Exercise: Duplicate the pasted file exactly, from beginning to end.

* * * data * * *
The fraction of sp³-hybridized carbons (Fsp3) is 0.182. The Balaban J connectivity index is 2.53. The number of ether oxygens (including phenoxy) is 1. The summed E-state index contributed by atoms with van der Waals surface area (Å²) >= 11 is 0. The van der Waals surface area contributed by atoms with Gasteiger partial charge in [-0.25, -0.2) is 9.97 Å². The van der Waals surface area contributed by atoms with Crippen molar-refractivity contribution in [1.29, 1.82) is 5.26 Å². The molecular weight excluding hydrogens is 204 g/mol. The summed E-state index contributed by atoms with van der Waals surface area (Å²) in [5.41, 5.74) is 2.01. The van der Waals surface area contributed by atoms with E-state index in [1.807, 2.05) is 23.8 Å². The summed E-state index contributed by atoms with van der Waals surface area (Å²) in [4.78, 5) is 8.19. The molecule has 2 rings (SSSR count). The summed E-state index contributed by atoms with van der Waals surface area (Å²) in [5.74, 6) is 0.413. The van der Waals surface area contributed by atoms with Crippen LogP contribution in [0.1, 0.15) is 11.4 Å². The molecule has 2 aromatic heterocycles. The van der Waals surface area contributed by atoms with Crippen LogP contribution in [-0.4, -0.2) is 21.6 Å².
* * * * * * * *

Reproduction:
The fraction of sp³-hybridized carbons (Fsp3) is 0.182. The Balaban J connectivity index is 2.53. The number of ether oxygens (including phenoxy) is 1. The summed E-state index contributed by atoms with van der Waals surface area (Å²) >= 11 is 0. The van der Waals surface area contributed by atoms with Gasteiger partial charge in [-0.25, -0.2) is 9.97 Å². The van der Waals surface area contributed by atoms with Crippen molar-refractivity contribution in [1.29, 1.82) is 5.26 Å². The molecular weight excluding hydrogens is 204 g/mol. The summed E-state index contributed by atoms with van der Waals surface area (Å²) in [5.41, 5.74) is 2.01. The van der Waals surface area contributed by atoms with E-state index in [1.807, 2.05) is 23.8 Å². The summed E-state index contributed by atoms with van der Waals surface area (Å²) in [4.78, 5) is 8.19. The molecule has 2 rings (SSSR count). The summed E-state index contributed by atoms with van der Waals surface area (Å²) in [5.74, 6) is 0.413. The van der Waals surface area contributed by atoms with Crippen LogP contribution in [0.1, 0.15) is 11.4 Å². The molecule has 2 aromatic heterocycles. The van der Waals surface area contributed by atoms with Crippen LogP contribution in [-0.4, -0.2) is 21.6 Å².